Homeless shelter, supportive housing proposed for vacant Guy Park Avenue building – The Daily Gazette

AMSTERDAM – An 18-bed homeless shelter with six studios for permanent supportive housing is being offered in a former medical office building on Guy Park Avenue in Amsterdam by the Interfaith Partnership for the Homeless.

The Amsterdam Planning Commission will consider the application for a special permit and site plan for the proposed renovation and reuse of 76 Guy Park Ave. immediately after a public hearing scheduled for Wednesday at 6 p.m.

According to Janine Robitaille, Executive Director of PSI, the project would fill a significant need for a year-round homeless shelter in the community.

“People are suffering, the numbers have increased exponentially,” Robitaille said.

The Albany-based nonprofit already runs a seven-bed code blue shelter in Amsterdam at 218 E. Main St. known as Danielle’s House which provides emergency housing during the winter months when temperatures drop below zero.

“Winter is life or death, but summer can be life or death if it’s hot, you sleep all day and you have no water,” Robitaille said.

Shelters are better able to meet the needs of displaced people when the seasonal emergency is lifted and consistent services are available year-round, Robitaille said. The goal of all shelters run by IPH is to provide clients with access to the supports needed to secure permanent housing.

“It’s a process that looks at individuals, what their barriers are to connecting them to services and giving them the service they need,” Robitaille said.

The proposed 18-bed shelter on Guy Park Avenue would permanently replace the seasonal code blue shelter while reverting to the Danielle’s House name. IPH would continue to operate the East Main Street building with three floors of permanent accommodation.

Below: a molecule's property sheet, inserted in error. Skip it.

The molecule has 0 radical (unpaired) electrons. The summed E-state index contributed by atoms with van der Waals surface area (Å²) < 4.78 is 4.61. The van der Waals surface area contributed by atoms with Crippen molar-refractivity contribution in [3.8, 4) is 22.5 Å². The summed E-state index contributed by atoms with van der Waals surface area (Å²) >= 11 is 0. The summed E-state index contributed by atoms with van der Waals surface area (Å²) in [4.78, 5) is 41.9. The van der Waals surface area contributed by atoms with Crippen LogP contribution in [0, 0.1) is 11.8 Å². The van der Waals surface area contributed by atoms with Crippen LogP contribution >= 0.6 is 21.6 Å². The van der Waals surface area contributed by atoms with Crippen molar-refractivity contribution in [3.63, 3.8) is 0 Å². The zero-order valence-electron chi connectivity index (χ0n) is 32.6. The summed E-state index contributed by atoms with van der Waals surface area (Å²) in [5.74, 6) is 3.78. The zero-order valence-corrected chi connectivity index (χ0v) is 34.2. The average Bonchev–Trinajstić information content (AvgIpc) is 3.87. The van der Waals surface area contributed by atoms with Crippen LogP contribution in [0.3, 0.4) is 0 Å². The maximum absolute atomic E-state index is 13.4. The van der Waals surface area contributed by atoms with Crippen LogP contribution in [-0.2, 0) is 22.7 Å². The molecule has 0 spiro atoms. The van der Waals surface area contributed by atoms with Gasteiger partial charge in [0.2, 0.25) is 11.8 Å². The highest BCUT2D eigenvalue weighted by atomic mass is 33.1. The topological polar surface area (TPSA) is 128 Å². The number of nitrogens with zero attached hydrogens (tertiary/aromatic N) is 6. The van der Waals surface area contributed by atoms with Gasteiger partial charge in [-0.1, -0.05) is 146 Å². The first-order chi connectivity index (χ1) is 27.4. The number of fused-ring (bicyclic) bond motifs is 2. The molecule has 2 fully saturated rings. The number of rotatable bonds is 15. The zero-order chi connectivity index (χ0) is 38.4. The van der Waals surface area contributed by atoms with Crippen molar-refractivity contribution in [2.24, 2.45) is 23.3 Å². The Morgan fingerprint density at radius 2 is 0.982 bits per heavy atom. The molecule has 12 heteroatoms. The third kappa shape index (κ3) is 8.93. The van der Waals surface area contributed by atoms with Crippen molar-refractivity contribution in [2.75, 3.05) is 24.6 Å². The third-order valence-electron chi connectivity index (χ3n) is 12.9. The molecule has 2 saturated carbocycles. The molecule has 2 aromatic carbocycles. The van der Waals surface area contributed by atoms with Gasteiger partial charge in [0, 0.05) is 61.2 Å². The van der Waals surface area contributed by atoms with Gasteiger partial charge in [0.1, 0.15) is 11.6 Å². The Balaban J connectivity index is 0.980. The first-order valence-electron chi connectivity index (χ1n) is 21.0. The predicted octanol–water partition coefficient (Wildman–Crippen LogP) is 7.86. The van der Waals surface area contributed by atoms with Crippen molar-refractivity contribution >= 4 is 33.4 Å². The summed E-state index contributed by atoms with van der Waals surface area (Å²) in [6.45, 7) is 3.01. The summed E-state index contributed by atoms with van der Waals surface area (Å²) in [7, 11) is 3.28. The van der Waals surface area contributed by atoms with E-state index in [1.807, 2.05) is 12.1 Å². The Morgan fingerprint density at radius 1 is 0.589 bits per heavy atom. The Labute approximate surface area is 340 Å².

The one-story building on Guy Park Avenue would be renovated to include seven dormitory-style rooms for women and men aged 18 or older. There would be four common bathrooms, a laundry room, a kitchen, a community room, a common dining room and offices for IPH staff.

The facility would include six studio apartments providing permanent housing with support services for previously homeless people with disabilities. The apartments would be accessed through a separate entrance from the shelter area with some common areas.

Acknowledging the common social stigma surrounding homeless shelters, Robitaille said the building is conveniently located in a more industrial area of ​​town that is still easily accessible by patrons. She noted that IPH sets expectations for customers and installs security measures at all sites, including cameras. The 24/7 facility would be staffed with approximately seven employees per shift.

“We’re running a tight ship and there’s no loitering outside our buildings,” Robitaille said. “We are a very good neighbor, we guard our properties very well and these are people who are already in your neighborhood without help.”

The neighborhood would immediately benefit from exterior improvements to the vacant building on Guy Park Avenue owned by St. Mary’s Healthcare and which has been unused since 2018.

“There’s a lot of space to do what we need to do,” Robitaille said. “It’s an empty, unattractive building with lots of asphalt that’s close to the hospital, downtown, and Route 30 to get to where the jobs are.”

The building’s concrete facade would be removed while keeping the existing brick exterior intact. A covered entrance would be installed and the roof shingles would be replaced. The paved lot in front of the building would be reduced to 10 parking spaces to make way for green spaces along the roadway.

The total cost of the renovation project has not yet been estimated, according to Robitaille, who said IPH plans to apply for a state grant this summer to help cover the costs. St. Mary’s would transfer ownership of the Guy Park Avenue property to IPH if the application was successful.

Creating a permanent shelter in the city that would provide those in need with a pathway to stable housing is essential and would remove barriers to accessing health care and mental health services, according to Margaret Brodie, vice-president mission president at St. Mary’s

“A year-round homeless shelter will benefit the health of our community,” Brodie said. “Homeless people often delay medical care because their immediate need for safe and secure shelter takes precedence over their health.”

The PSI should know if its grant application has been accepted by the end of the year. The shelter and supportive housing project is tentatively scheduled for construction from 2024 if plans are approved by the Planning Commission.

Contact Ashley Onyon at [email protected] or @AshleyOnyon on Twitter.

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